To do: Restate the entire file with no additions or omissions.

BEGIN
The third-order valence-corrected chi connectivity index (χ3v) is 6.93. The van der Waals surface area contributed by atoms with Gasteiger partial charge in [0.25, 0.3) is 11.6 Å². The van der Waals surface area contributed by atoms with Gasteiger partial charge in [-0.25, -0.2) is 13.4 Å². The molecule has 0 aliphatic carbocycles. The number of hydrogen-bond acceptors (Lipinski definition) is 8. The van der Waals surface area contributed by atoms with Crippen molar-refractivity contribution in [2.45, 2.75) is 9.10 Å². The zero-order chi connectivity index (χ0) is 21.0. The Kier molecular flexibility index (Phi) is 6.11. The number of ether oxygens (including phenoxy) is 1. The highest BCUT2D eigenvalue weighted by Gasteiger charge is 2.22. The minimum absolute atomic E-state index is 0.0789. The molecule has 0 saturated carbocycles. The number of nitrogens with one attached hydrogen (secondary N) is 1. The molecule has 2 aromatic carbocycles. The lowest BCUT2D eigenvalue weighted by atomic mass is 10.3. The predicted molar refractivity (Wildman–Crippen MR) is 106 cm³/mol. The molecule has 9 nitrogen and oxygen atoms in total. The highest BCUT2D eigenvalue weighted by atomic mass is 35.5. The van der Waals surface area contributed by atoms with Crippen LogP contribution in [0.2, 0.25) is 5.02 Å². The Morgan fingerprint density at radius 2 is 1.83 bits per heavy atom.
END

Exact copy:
The third-order valence-corrected chi connectivity index (χ3v) is 6.93. The van der Waals surface area contributed by atoms with Gasteiger partial charge in [0.25, 0.3) is 11.6 Å². The van der Waals surface area contributed by atoms with Gasteiger partial charge in [-0.25, -0.2) is 13.4 Å². The molecule has 0 aliphatic carbocycles. The number of hydrogen-bond acceptors (Lipinski definition) is 8. The van der Waals surface area contributed by atoms with Crippen molar-refractivity contribution in [2.45, 2.75) is 9.10 Å². The zero-order chi connectivity index (χ0) is 21.0. The Kier molecular flexibility index (Phi) is 6.11. The number of ether oxygens (including phenoxy) is 1. The highest BCUT2D eigenvalue weighted by Gasteiger charge is 2.22. The minimum absolute atomic E-state index is 0.0789. The molecule has 0 saturated carbocycles. The number of nitrogens with one attached hydrogen (secondary N) is 1. The molecule has 2 aromatic carbocycles. The lowest BCUT2D eigenvalue weighted by atomic mass is 10.3. The predicted molar refractivity (Wildman–Crippen MR) is 106 cm³/mol. The molecule has 9 nitrogen and oxygen atoms in total. The highest BCUT2D eigenvalue weighted by atomic mass is 35.5. The van der Waals surface area contributed by atoms with Crippen LogP contribution in [0.2, 0.25) is 5.02 Å². The Morgan fingerprint density at radius 2 is 1.83 bits per heavy atom.